In National Hunt racing, over hurdles or fences, ‘seeing a stride’ refers to the ability of a jockey not only to identify the point at which, ideally, a horse should leave the ground to negotiate an obstacle successfully, but also to ride positively to reach that point. To position a horse optimally – that is, close to the base of an obstacle, but not so close as to impair take-off – a jockey must consider the characteristics of the horse, in terms of balance, suppleness and temperament and, of course, its stride length, as well as the nature of the obstacle. Of course, the different types of obstacles include hurdles, plain fences and open ditches; the tallest and broadest fence on the Grand National Course at Aintree, known as ‘The Chair’, is 5’3″ high and 9′ wide, including a 6′ wide ditch on the take-off side. A horse typically has a stride length between 9′ and 12′, so will cover at least that distance in the air and possibly further, if the obstacle is wider. Nevertheless, while momentum is required to jump larger obstacles, a jockey must avoid ‘kicking on’ too hard, which can lead to jumping errors, loss of confidence and injury to horse and rider.

Is Aidan O’Brien related to Vincent O’Brien?

The simple answer is no, Aidan O’Brien is not related to the late Michael Vincent O’Brien, but the current ‘Master of Ballydoyle’ has much in common with his predecessor. Indeed, it was Vincent O’Brien who bought Ballydoyle House, in Co. Tipperary in 1951 and, later, along with his son-in-law, John Magnier, and the late Robert Sangster, established what became known as the Coolmore syndicate, for whom Aidan O’Brien has been private trainer since 1996.

Both Aidan and Vincent O’Brien began their training careers in National Hunt racing; both have the distinction of having won the Champion Hurdle at the Cheltenham Festival three years running, Aidan with Istabraq in 1998, 1999 and 2000 and Vincent with Hatton’s Grace in 1949, 1950 and 1951. Similarly, both men subsequently rose to become the dominant force in Flat racing, not just in Ireland, but in the whole of Europe and both became Champion Trainer in Britain, despite training on the other side of the Irish Sea.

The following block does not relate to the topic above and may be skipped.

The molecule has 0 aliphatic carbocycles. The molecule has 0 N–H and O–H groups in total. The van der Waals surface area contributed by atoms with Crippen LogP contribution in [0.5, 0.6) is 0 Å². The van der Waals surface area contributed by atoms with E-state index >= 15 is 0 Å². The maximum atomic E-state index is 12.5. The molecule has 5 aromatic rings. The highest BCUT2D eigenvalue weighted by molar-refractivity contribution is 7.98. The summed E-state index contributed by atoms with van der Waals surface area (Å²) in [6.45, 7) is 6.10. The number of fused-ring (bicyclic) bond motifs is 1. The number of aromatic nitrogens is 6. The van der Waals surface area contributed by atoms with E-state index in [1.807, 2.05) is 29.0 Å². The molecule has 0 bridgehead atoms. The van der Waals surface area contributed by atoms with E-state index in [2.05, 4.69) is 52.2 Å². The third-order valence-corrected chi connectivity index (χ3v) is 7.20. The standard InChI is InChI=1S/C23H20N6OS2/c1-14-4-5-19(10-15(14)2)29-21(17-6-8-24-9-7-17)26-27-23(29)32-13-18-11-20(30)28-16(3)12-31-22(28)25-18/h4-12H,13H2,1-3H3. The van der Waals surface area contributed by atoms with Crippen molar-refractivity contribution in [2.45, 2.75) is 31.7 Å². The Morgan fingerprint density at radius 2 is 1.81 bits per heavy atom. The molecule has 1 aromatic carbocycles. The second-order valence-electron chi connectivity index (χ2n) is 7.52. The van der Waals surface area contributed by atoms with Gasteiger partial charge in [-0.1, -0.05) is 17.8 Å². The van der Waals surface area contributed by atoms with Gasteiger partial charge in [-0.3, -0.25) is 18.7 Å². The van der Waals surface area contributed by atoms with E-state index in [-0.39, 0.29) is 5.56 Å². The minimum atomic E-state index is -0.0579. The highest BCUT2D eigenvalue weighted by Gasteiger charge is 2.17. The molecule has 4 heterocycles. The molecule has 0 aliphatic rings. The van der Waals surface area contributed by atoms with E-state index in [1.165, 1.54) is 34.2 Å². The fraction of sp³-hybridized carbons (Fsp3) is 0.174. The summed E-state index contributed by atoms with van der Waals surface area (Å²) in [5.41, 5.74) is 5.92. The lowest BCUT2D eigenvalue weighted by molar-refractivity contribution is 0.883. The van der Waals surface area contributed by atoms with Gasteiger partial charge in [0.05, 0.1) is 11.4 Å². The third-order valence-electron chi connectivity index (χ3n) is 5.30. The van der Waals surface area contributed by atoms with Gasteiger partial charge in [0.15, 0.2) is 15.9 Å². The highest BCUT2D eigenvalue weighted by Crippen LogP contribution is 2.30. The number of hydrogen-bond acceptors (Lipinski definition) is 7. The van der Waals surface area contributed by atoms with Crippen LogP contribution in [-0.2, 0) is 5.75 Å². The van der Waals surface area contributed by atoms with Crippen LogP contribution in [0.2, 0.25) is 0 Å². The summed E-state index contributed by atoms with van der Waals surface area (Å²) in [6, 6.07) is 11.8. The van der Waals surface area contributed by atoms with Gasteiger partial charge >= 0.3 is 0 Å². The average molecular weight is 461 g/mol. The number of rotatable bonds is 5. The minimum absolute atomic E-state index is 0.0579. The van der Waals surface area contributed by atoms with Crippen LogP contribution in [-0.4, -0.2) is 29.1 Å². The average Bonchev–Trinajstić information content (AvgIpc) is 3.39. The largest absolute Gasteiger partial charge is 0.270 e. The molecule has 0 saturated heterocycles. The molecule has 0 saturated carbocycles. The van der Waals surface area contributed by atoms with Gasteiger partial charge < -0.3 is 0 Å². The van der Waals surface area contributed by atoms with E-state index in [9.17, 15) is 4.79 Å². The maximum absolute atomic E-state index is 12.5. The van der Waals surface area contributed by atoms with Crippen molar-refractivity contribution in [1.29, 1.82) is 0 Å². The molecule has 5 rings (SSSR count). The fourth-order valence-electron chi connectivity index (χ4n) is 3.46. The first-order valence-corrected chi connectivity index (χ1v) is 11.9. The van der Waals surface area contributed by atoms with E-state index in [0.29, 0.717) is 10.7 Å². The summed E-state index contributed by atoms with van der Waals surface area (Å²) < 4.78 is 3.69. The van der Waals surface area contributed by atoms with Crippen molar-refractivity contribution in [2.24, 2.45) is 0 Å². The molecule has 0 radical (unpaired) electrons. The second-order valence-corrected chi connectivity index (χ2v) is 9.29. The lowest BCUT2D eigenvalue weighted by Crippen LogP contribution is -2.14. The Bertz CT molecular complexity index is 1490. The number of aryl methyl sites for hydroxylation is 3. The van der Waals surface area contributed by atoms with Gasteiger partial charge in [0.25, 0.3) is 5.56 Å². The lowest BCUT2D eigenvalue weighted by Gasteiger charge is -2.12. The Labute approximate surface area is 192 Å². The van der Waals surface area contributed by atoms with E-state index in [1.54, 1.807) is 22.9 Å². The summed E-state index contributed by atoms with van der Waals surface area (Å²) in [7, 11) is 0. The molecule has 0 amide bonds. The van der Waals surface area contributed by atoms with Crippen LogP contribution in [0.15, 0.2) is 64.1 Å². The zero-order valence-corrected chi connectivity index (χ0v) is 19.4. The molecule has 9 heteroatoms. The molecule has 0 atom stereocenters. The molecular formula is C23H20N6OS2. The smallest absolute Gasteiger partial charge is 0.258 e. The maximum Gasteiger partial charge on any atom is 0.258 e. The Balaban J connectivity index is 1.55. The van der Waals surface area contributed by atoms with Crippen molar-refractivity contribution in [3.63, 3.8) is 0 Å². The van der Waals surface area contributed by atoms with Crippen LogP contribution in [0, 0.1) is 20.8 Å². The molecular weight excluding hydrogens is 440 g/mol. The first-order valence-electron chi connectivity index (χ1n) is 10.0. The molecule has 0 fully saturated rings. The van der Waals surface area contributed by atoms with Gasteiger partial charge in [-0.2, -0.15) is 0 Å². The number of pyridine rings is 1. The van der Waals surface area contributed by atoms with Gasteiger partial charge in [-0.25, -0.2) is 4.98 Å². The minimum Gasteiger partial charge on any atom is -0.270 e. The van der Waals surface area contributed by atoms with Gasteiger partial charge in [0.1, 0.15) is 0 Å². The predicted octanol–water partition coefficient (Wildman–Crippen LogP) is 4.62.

What is a novice?

In horse racing, ‘novice’ is often used in the same sense that it is used elsewhere – that is, to describe a horse that is new to racing, or inexperienced in its selected discipline – but, officially, ‘novice’ has a highly-specific meaning.

Under the Rules of Racing, on the Flat, a novice is any horse that is eligible to run in a novice, novice auction or median auction novice race. What that means, essentially, it that is has won no more than twice and has run no more than twice, unless it has yet to win or is a two-year-old, although it must also satisfy certain other eligibility criteria.

In National Hunt racing, a novice is defined as a horse that has yet to win, in its selected discipline – that is, over hurdles or fences – before the start of the current season. The only caveat is that horses that win one or more races in their selected discipline in the last two months of the National Hunt season ‘proper’ are still regarded as novices, and therefore eligible to run in novice hurdles or novice steeplechases, until the end of the following October.